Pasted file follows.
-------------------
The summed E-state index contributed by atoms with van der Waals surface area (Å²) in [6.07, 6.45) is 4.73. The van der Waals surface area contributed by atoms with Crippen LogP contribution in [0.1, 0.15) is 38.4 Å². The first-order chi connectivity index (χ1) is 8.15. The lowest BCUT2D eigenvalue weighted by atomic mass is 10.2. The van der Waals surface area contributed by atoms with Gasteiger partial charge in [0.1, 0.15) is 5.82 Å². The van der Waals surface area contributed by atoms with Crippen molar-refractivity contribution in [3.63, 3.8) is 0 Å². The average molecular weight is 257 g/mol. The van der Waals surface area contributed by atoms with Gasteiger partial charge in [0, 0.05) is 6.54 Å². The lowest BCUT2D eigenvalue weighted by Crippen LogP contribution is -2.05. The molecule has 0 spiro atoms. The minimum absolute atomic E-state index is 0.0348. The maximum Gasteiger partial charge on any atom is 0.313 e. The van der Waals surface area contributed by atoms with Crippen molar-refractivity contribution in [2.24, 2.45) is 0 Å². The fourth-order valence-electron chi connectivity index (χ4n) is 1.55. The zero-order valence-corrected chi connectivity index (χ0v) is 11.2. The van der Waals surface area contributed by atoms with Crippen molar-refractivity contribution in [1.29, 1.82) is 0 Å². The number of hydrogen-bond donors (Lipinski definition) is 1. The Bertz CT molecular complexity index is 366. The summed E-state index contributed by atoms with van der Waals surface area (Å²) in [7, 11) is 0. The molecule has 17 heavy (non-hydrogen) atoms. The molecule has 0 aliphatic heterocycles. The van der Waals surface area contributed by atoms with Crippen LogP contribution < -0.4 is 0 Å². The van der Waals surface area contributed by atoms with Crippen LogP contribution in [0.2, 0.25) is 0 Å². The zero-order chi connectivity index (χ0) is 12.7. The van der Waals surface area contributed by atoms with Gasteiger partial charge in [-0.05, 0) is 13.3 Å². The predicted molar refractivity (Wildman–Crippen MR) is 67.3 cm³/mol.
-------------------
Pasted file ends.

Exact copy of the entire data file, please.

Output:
The summed E-state index contributed by atoms with van der Waals surface area (Å²) in [6.07, 6.45) is 4.73. The van der Waals surface area contributed by atoms with Crippen LogP contribution in [0.1, 0.15) is 38.4 Å². The first-order chi connectivity index (χ1) is 8.15. The lowest BCUT2D eigenvalue weighted by atomic mass is 10.2. The van der Waals surface area contributed by atoms with Gasteiger partial charge in [0.1, 0.15) is 5.82 Å². The van der Waals surface area contributed by atoms with Crippen molar-refractivity contribution in [3.63, 3.8) is 0 Å². The average molecular weight is 257 g/mol. The van der Waals surface area contributed by atoms with Gasteiger partial charge in [0, 0.05) is 6.54 Å². The lowest BCUT2D eigenvalue weighted by Crippen LogP contribution is -2.05. The molecule has 0 spiro atoms. The minimum absolute atomic E-state index is 0.0348. The maximum Gasteiger partial charge on any atom is 0.313 e. The van der Waals surface area contributed by atoms with Crippen molar-refractivity contribution in [2.24, 2.45) is 0 Å². The fourth-order valence-electron chi connectivity index (χ4n) is 1.55. The zero-order valence-corrected chi connectivity index (χ0v) is 11.2. The van der Waals surface area contributed by atoms with Crippen molar-refractivity contribution in [1.29, 1.82) is 0 Å². The number of hydrogen-bond donors (Lipinski definition) is 1. The Bertz CT molecular complexity index is 366. The summed E-state index contributed by atoms with van der Waals surface area (Å²) in [7, 11) is 0. The molecule has 17 heavy (non-hydrogen) atoms. The molecule has 0 aliphatic heterocycles. The van der Waals surface area contributed by atoms with Crippen LogP contribution < -0.4 is 0 Å². The van der Waals surface area contributed by atoms with Crippen LogP contribution in [0.2, 0.25) is 0 Å². The zero-order chi connectivity index (χ0) is 12.7. The van der Waals surface area contributed by atoms with Gasteiger partial charge in [-0.05, 0) is 13.3 Å². The predicted molar refractivity (Wildman–Crippen MR) is 67.3 cm³/mol.